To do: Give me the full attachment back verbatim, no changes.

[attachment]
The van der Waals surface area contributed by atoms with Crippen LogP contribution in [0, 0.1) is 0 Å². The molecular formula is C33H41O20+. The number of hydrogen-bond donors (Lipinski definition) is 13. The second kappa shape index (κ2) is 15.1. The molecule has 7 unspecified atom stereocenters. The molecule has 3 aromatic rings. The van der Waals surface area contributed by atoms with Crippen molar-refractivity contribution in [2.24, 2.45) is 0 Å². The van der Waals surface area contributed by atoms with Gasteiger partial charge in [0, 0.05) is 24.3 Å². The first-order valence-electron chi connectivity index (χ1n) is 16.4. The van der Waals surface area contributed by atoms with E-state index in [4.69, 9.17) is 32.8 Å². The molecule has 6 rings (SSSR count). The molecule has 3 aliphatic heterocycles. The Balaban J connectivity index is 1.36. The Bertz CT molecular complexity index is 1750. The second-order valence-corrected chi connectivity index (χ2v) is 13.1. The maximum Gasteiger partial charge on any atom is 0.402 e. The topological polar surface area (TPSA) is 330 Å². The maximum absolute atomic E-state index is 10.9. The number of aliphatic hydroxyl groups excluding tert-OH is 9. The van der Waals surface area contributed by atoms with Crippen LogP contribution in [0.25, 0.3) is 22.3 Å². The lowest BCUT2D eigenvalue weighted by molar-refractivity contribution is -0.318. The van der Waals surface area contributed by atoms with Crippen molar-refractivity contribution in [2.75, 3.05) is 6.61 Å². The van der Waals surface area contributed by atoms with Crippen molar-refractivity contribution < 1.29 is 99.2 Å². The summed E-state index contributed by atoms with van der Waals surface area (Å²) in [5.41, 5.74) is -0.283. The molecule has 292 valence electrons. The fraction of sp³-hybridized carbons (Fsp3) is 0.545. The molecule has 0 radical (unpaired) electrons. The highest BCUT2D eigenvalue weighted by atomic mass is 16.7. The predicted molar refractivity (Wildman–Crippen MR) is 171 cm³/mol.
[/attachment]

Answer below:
The van der Waals surface area contributed by atoms with Crippen LogP contribution in [0, 0.1) is 0 Å². The molecular formula is C33H41O20+. The number of hydrogen-bond donors (Lipinski definition) is 13. The second kappa shape index (κ2) is 15.1. The molecule has 7 unspecified atom stereocenters. The molecule has 3 aromatic rings. The van der Waals surface area contributed by atoms with Crippen molar-refractivity contribution in [2.24, 2.45) is 0 Å². The van der Waals surface area contributed by atoms with Gasteiger partial charge in [0, 0.05) is 24.3 Å². The first-order valence-electron chi connectivity index (χ1n) is 16.4. The van der Waals surface area contributed by atoms with E-state index in [4.69, 9.17) is 32.8 Å². The molecule has 6 rings (SSSR count). The molecule has 3 aliphatic heterocycles. The Balaban J connectivity index is 1.36. The Bertz CT molecular complexity index is 1750. The second-order valence-corrected chi connectivity index (χ2v) is 13.1. The maximum Gasteiger partial charge on any atom is 0.402 e. The topological polar surface area (TPSA) is 330 Å². The maximum absolute atomic E-state index is 10.9. The number of aliphatic hydroxyl groups excluding tert-OH is 9. The van der Waals surface area contributed by atoms with Crippen LogP contribution in [0.25, 0.3) is 22.3 Å². The lowest BCUT2D eigenvalue weighted by molar-refractivity contribution is -0.318. The van der Waals surface area contributed by atoms with Crippen molar-refractivity contribution in [2.75, 3.05) is 6.61 Å². The van der Waals surface area contributed by atoms with Crippen molar-refractivity contribution < 1.29 is 99.2 Å². The summed E-state index contributed by atoms with van der Waals surface area (Å²) in [5.41, 5.74) is -0.283. The molecule has 292 valence electrons. The fraction of sp³-hybridized carbons (Fsp3) is 0.545. The molecule has 0 radical (unpaired) electrons. The highest BCUT2D eigenvalue weighted by atomic mass is 16.7. The predicted molar refractivity (Wildman–Crippen MR) is 171 cm³/mol.